There are few issues which I believe modern evangelicals have gotten wrong more, than the issue of worship. It does not matter if it is a mega church with a rock band playing the Doobie Brother’s “Taking it to the Streets” or a small town church’s choir singing an anthem accompanied by organ. Somewhere along the way, we have come to believe worship is about our experience, taste, preferences and feelings. Worship has never occurred and never will occur, because of externals. Worship depends upon the state of the human heart.
If I had a dollar for every time, when I was pastoring, I was asked if I preferred “contemporary worship” or “traditional worship” I would be a wealthy man. One of the reasons I kept being asked the question is because the answer I gave failed to satisfy the fleshly desires of those who asked. My response was short and sweet. “I could care less because neither have very much to do with whether worship occurs or not and both, more often than not, get in the way.” In fact, if someone was asking the question with the intent behind it being that they would get the style which they preferred, it told me that they were more interested in having their personal taste fulfilled than they were encountering the living God in a transcendent manner.
Perhaps, the most profound encounter I have had of worship within a church, (more and more of my worship and encounters with God sadly are occurring outside of church services) occurred after a service was over, and people were leaving. But God was there, I encountered him, and his Spirit leapt within me.
One of the oldest members of our church family was a man by the name of Bob Florence. Bob was a southern boy at heart who had moved north to Baltimore after World War II so he could work at the local steel meal. Bob preferred southern preaching and southern gospel music. If he could not have southern gospel, then he was fine with a few good hymns. What he did not enjoy, or understand much of, was the contemporary music we sang and played. Often, I would notice Bob turning his hearing aid down when “the young people’s music” began. But he never complained, and he never asked or demanded that his personal taste be fulfilled.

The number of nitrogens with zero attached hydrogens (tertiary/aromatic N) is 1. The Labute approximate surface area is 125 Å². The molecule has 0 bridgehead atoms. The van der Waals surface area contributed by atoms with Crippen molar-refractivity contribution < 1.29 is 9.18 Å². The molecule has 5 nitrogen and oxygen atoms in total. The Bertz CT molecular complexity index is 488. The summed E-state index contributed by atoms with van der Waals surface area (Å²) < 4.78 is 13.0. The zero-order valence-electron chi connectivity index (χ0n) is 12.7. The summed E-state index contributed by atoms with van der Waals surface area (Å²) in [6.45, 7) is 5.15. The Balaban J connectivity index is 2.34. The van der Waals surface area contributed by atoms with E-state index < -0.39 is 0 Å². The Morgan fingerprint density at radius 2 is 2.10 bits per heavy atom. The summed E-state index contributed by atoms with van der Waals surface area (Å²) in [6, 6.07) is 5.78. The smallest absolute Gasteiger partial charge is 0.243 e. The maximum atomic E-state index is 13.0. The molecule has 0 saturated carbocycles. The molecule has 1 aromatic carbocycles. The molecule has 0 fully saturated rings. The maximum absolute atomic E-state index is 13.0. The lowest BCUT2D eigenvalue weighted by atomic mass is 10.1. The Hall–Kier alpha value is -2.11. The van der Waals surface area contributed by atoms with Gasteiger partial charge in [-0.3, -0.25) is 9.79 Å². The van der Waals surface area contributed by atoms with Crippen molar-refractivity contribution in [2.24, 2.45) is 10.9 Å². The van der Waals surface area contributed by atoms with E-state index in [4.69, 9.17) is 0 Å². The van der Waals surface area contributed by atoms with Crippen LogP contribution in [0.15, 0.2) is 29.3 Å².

On this particular Sunday, we had intentionally focused on people under 30. We had a guest band who were loud and liked to push the envelope. After the service, as Bob was leaving, he shook my hand and said, “That was the best worship we have had here in a long time. Thank you Pastor.” I was speechless for a moment before responding, “Bob; I didn’t think you liked that type of music.” “Oh, I don’t,” he said, “I can’t stand it. But when I don’t like the music, I just watch the young people, and I’m able to worship God with what I see in their eyes.” Bob knew what worship is, and it had nothing to do with his, mine or anyone else’s preference in music. It had nothing to do with technology, lighting, projection screens, smoke or instrumentation.
So, if you like modern worship – with the full smorgasbord of all that contains, I dare you to search out a body this week who is more traditional and encounter God while the organ plays or the choir sings. I dare you to see God in those stained glass windows and hear him as the chimes ring. On the other hand, if you are like Bob and can’t stand modern bands and their loud instruments, I challenge you to find the biggest, most cutting edge mega church near you. As you enter the doors and face the crowds I dare you to look for Jesus. If you do, I promise you will find him. However, whether you accept my challenge or not, please stop thinking that worship has something to do with what you feel, experience or prefer and start looking at your heart. I dare you.